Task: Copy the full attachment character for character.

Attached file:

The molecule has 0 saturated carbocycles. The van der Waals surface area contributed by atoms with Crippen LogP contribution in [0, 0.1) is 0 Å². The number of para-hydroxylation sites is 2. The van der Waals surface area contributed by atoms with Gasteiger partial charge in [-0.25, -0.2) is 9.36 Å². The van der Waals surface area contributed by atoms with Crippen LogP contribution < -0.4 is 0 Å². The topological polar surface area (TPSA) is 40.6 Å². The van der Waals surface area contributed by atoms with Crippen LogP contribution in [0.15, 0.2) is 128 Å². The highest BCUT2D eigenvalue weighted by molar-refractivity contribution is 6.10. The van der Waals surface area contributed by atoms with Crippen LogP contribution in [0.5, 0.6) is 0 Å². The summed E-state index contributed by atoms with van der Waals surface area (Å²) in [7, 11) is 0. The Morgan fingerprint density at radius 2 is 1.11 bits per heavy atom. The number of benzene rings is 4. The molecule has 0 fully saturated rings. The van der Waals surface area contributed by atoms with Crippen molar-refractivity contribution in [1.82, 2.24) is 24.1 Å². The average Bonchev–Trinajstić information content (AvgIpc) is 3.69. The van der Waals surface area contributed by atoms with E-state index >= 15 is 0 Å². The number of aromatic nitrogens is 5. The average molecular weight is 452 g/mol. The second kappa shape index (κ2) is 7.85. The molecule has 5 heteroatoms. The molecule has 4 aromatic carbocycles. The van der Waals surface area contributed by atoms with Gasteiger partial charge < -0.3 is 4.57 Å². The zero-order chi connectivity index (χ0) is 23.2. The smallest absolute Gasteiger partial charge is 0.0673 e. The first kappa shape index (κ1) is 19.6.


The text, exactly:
The molecule has 0 saturated carbocycles. The van der Waals surface area contributed by atoms with Crippen LogP contribution in [0, 0.1) is 0 Å². The number of para-hydroxylation sites is 2. The van der Waals surface area contributed by atoms with Gasteiger partial charge in [-0.25, -0.2) is 9.36 Å². The van der Waals surface area contributed by atoms with Crippen LogP contribution < -0.4 is 0 Å². The topological polar surface area (TPSA) is 40.6 Å². The van der Waals surface area contributed by atoms with Crippen LogP contribution in [0.15, 0.2) is 128 Å². The highest BCUT2D eigenvalue weighted by molar-refractivity contribution is 6.10. The van der Waals surface area contributed by atoms with Crippen LogP contribution in [0.5, 0.6) is 0 Å². The summed E-state index contributed by atoms with van der Waals surface area (Å²) in [7, 11) is 0. The Morgan fingerprint density at radius 2 is 1.11 bits per heavy atom. The number of benzene rings is 4. The molecule has 0 fully saturated rings. The van der Waals surface area contributed by atoms with Crippen molar-refractivity contribution in [1.82, 2.24) is 24.1 Å². The average Bonchev–Trinajstić information content (AvgIpc) is 3.69. The van der Waals surface area contributed by atoms with E-state index >= 15 is 0 Å². The number of aromatic nitrogens is 5. The average molecular weight is 452 g/mol. The second kappa shape index (κ2) is 7.85. The molecule has 5 heteroatoms. The molecule has 4 aromatic carbocycles. The van der Waals surface area contributed by atoms with Gasteiger partial charge < -0.3 is 4.57 Å². The zero-order chi connectivity index (χ0) is 23.2. The smallest absolute Gasteiger partial charge is 0.0673 e. The first kappa shape index (κ1) is 19.6.